For mild hemophilia A patients, the risk of inhibitor development is higher than previously thought, according to findings published in the journal Blood.
Inhibitor development in patients with mild hemophilia A is a larger risk than previously anticipated, though desmopressin may help, according to a literature review published in the journal Blood.
Researchers from the Hemophilia and Thrombosis Center at the San Bortolo Hospital in Vicenza, Italy, reviewed the current literature surrounding mild hemophilia A (MHA) patients, which they defined as factor VIII or factor IX (FVIII and FIX, respectively) between 5 and 40 U/dL.
The current literature agrees MHA patients are not very likely to develop inhibitory antibodies after treatment with FVIII concentrate. But after exposure days (ED) are taken into account, the researchers found, the development of inhibitors increases with the number of ED to FVIII concentrates. One study showed the inhibitor risk in patients with non severe hemophilia A patients, including MHA patients, was 6.7 percent at 50 ED and rose to 13.3 percent after 100 ED. The researchers noted this may indicate inhibitor development throughout a MHA patient’s lifetime. This is contrasting evidence to severe hemophilia A patients, whose highest risk for inhibitor development occurs at 10-15 ED, and is almost negligible after 50 ED.
The researchers also reviewed predictors of MHA, which are nearly always FVIII missnse mutations. However, about 5-10 percent of patients may have splicing defects, point deletions, deep intronic changes, or promoter mutations. There is no clear reason for these mutations to carry an increased risk for inhibitors, the researchers wrote. Studies have shown p. Arg612Cys was a strong risk factor along with intensive perioperative FVIII administration and that inhibitor presence in MHA is suggested by a sudden change in a patient’s bleeding patterns.
The investigators determined most patients are at risk for severe bleeding complications even when inhibitor disappearance spontaneously occurs after cessation of FVIII treatment. Treatment with FVIII bypassing agents can typically suppress bleeding patients in patients with inhibitors, such as recombinant FVIIa (Novoseven, 90 μg/kg intravenously every 2-3 hours), activated prothrombin complex (FEIBA, 50 U/kg every 8-12 hours), or desmopressin. The current literature is generally anecdotal and heterogeneous and the researchers were unable to draw definite conclusions recommending the best regimens. For example, immunomodulatory drugs, avoidance reexposure to exogenous FVIII, desmopressin, and bypassing agents have all been used to some success in the data.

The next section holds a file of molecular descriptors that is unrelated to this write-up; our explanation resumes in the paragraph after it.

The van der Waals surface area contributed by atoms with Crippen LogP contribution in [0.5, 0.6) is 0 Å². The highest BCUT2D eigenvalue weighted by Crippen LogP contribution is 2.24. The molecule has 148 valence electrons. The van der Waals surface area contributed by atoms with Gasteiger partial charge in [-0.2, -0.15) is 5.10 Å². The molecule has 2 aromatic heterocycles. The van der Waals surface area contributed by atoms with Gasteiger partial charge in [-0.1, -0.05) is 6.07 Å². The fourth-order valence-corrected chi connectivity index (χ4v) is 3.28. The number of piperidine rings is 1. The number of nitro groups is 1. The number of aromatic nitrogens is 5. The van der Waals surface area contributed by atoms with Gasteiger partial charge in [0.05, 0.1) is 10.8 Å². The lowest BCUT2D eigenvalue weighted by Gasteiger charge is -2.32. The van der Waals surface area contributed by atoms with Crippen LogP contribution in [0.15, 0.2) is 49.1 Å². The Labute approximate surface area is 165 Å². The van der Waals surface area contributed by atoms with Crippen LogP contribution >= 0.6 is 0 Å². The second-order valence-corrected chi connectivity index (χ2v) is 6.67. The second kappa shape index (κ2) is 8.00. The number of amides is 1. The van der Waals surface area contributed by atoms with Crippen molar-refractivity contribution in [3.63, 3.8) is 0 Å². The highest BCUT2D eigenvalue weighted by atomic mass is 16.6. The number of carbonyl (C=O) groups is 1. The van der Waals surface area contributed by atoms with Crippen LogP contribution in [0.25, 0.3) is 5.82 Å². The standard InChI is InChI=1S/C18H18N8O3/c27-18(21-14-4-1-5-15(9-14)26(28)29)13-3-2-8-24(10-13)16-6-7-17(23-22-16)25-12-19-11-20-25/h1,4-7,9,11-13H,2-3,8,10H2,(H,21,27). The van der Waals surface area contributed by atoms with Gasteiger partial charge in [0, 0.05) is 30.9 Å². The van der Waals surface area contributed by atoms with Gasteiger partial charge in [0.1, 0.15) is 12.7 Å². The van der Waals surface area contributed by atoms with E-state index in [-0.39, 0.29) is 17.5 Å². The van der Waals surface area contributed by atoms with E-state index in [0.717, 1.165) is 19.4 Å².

Desmopressin was the researchers’ top choice for reducing the risk for inhibitor development in MHA patients, after reviewing the studies. The researchers acknowledge that desmopressin — generally administered intravenously at 0.3 μg/kg body weight diluted in 50-100 mL saline for 20-30 minutes – is cheap, safe, and carries no risk for blood borne virus transmission. There has yet to be a clinical trial proving its efficacy, though. There is a particular risk in small children who have received closely repeated desmopressin infusions for hyponatremia and volume overload from the antidiuretic effect of the drug.
“The identification of several high-risk mutations emphasizes the need to adopt preventive measures in patients carrying these mutations,” the researchers wrote. “The use of desmopressin is an important clinical strategy to reduce exposure to therapeutic FVIII concentrates, thereby mitigating inhibitor risk, as well as for patients who do not carry high-risk mutations. Avoidance of intensive courses of treatment with FVIII concentrates should be considered, especially in those patients known to carry a high-risk mutation or with a relative who developed an inhibitor.”